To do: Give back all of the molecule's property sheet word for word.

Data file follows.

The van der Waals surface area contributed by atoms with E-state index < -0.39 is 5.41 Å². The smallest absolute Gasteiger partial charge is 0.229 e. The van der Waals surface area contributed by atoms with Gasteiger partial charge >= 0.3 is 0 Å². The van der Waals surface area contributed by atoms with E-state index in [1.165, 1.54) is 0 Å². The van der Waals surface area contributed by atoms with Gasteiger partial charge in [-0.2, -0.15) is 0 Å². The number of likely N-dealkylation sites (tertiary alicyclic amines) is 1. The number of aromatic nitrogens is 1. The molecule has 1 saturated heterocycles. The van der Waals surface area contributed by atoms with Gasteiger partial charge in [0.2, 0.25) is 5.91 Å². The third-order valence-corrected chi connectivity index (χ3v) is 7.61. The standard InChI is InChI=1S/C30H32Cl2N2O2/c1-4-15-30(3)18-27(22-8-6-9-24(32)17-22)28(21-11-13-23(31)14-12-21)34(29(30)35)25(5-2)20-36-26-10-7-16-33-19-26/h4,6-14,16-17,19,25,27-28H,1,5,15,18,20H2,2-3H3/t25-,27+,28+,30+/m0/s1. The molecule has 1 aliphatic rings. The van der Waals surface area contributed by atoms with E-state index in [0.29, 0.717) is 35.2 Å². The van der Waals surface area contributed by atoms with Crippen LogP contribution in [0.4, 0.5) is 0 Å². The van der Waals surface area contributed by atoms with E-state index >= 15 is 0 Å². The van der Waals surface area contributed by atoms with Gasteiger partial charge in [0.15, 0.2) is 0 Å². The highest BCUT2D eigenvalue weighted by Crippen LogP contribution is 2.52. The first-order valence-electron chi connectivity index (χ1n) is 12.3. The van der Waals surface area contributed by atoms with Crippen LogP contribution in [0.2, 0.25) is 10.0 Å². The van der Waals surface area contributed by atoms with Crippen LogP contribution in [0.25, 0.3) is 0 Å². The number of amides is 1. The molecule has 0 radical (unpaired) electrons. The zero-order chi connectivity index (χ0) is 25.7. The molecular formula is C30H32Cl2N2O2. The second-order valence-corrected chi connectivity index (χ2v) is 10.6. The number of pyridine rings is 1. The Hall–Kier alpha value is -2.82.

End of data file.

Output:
The van der Waals surface area contributed by atoms with E-state index < -0.39 is 5.41 Å². The smallest absolute Gasteiger partial charge is 0.229 e. The van der Waals surface area contributed by atoms with Gasteiger partial charge >= 0.3 is 0 Å². The van der Waals surface area contributed by atoms with E-state index in [1.165, 1.54) is 0 Å². The van der Waals surface area contributed by atoms with Gasteiger partial charge in [-0.2, -0.15) is 0 Å². The number of likely N-dealkylation sites (tertiary alicyclic amines) is 1. The number of aromatic nitrogens is 1. The molecule has 1 saturated heterocycles. The van der Waals surface area contributed by atoms with Gasteiger partial charge in [0.2, 0.25) is 5.91 Å². The third-order valence-corrected chi connectivity index (χ3v) is 7.61. The standard InChI is InChI=1S/C30H32Cl2N2O2/c1-4-15-30(3)18-27(22-8-6-9-24(32)17-22)28(21-11-13-23(31)14-12-21)34(29(30)35)25(5-2)20-36-26-10-7-16-33-19-26/h4,6-14,16-17,19,25,27-28H,1,5,15,18,20H2,2-3H3/t25-,27+,28+,30+/m0/s1. The molecule has 1 aliphatic rings. The van der Waals surface area contributed by atoms with E-state index in [0.29, 0.717) is 35.2 Å². The van der Waals surface area contributed by atoms with Crippen LogP contribution in [0.4, 0.5) is 0 Å². The van der Waals surface area contributed by atoms with E-state index >= 15 is 0 Å². The van der Waals surface area contributed by atoms with Gasteiger partial charge in [0.15, 0.2) is 0 Å². The highest BCUT2D eigenvalue weighted by Crippen LogP contribution is 2.52. The first-order valence-electron chi connectivity index (χ1n) is 12.3. The van der Waals surface area contributed by atoms with Crippen LogP contribution in [0.2, 0.25) is 10.0 Å². The van der Waals surface area contributed by atoms with Crippen LogP contribution in [0.25, 0.3) is 0 Å². The number of amides is 1. The molecule has 0 radical (unpaired) electrons. The zero-order chi connectivity index (χ0) is 25.7. The molecular formula is C30H32Cl2N2O2. The second-order valence-corrected chi connectivity index (χ2v) is 10.6. The number of pyridine rings is 1. The Hall–Kier alpha value is -2.82.